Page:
Secondly, within both movements, there is a large cluster of people who would not fall under the groups ProLife or ProChoice. Some confessed to be ProLife, but when pushed, they would practice or encourage a loved one to have an abortion. Hunter called this cluster The Conveniently ProLife. This cluster’s practice and confession are opposed. If they indeed believe what they confess, their practice allows murder.
Hunter found other clusters like The Personally Opposed ProChoice. This grouping is the “mirror opposite of The Conveniently ProLife.” While they would never have or suggest an abortion, their confession allows others to abort. This grouping may have a different moral standard between their immediate community and the broader or a different approach for political enforcement. Whatever the specific reasoning, The Personally Opposed ProChoice could be an ally to the ProLife movement, if only they were not discarded as ProChoice.
Hunter points to at least four clusters outside of the ProLife and ProChoice camps. Contrary to the public perception, the majority of American’s do not stand in the ProChoice or ProLife camps. As the ProChoice movement allows for more options, the majority of Americans stumble into the ProChoice camp, even if they disagree with Roe v Wade.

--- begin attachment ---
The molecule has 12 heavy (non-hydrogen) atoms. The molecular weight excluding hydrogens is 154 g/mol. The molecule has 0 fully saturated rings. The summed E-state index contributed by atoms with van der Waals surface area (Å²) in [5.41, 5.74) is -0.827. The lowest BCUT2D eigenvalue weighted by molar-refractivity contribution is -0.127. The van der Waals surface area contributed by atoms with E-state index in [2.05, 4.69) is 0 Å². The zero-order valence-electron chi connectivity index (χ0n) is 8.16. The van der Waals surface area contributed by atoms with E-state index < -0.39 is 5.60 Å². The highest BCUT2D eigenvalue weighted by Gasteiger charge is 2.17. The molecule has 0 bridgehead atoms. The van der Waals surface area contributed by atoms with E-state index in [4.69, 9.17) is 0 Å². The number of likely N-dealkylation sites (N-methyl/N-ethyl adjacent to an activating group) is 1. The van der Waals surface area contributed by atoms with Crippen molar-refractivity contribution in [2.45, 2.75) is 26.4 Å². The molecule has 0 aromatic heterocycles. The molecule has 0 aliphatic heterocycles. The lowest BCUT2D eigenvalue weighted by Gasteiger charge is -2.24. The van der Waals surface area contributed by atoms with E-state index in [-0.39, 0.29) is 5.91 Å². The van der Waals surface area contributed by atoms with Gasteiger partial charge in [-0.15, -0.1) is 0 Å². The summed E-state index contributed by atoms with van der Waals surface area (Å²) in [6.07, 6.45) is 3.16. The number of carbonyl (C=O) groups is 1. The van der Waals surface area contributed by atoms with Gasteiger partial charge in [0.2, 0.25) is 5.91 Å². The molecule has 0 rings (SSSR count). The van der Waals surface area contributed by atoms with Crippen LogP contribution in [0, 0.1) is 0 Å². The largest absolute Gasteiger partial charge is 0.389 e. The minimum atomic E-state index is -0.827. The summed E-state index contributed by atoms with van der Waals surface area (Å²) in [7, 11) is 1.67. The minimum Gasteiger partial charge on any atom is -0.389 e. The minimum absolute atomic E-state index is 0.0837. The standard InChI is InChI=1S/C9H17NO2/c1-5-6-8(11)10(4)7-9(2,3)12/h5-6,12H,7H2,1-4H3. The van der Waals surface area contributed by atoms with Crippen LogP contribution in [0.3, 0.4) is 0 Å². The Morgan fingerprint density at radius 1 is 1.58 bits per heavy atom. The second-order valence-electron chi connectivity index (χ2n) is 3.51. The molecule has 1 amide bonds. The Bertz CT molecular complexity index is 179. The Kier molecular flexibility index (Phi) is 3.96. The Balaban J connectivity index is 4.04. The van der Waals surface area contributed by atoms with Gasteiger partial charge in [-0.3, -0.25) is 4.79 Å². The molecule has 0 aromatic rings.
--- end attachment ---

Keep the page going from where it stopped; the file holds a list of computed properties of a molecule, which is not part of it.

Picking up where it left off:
Thirdly, many identify as ProChoice for the social image alone. In secret, they might believe that abortion is murder, but the problem lies in their moderate or liberal politics and social circles. Since ProLifers are often politically-conservative and sometimes politically extreme, moderate and liberal anti-abortionists often feel forced to confess a ProChoice stance. Hunter parses it,
“Gaining popular support for a certain social and political end is invariably tied to the legitimacy of the movement that advocates it. And legitimacy is invariably linked to image. No matter how elevated or well-intentioned the goal, bad public relations can completely undermine the ideals that animate a movement.”